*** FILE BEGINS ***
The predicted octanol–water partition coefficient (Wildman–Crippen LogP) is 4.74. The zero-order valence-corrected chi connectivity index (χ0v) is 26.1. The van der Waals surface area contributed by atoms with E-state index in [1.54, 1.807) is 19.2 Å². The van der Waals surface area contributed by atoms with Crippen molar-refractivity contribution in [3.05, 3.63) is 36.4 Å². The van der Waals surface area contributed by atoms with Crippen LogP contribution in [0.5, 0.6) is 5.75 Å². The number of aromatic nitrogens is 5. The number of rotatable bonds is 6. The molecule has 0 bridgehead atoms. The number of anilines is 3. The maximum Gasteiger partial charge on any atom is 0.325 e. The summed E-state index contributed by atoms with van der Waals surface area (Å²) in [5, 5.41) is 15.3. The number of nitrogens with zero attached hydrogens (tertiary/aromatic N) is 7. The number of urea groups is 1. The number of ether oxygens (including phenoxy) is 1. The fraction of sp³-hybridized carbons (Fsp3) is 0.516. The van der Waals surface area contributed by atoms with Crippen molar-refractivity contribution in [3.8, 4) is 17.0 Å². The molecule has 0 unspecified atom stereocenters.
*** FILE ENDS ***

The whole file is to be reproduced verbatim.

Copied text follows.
The predicted octanol–water partition coefficient (Wildman–Crippen LogP) is 4.74. The zero-order valence-corrected chi connectivity index (χ0v) is 26.1. The van der Waals surface area contributed by atoms with E-state index in [1.54, 1.807) is 19.2 Å². The van der Waals surface area contributed by atoms with Crippen molar-refractivity contribution in [3.05, 3.63) is 36.4 Å². The van der Waals surface area contributed by atoms with Crippen LogP contribution in [0.5, 0.6) is 5.75 Å². The number of aromatic nitrogens is 5. The number of rotatable bonds is 6. The molecule has 0 bridgehead atoms. The number of anilines is 3. The maximum Gasteiger partial charge on any atom is 0.325 e. The summed E-state index contributed by atoms with van der Waals surface area (Å²) in [5, 5.41) is 15.3. The number of nitrogens with zero attached hydrogens (tertiary/aromatic N) is 7. The number of urea groups is 1. The number of ether oxygens (including phenoxy) is 1. The fraction of sp³-hybridized carbons (Fsp3) is 0.516. The van der Waals surface area contributed by atoms with Crippen molar-refractivity contribution in [3.8, 4) is 17.0 Å². The molecule has 0 unspecified atom stereocenters.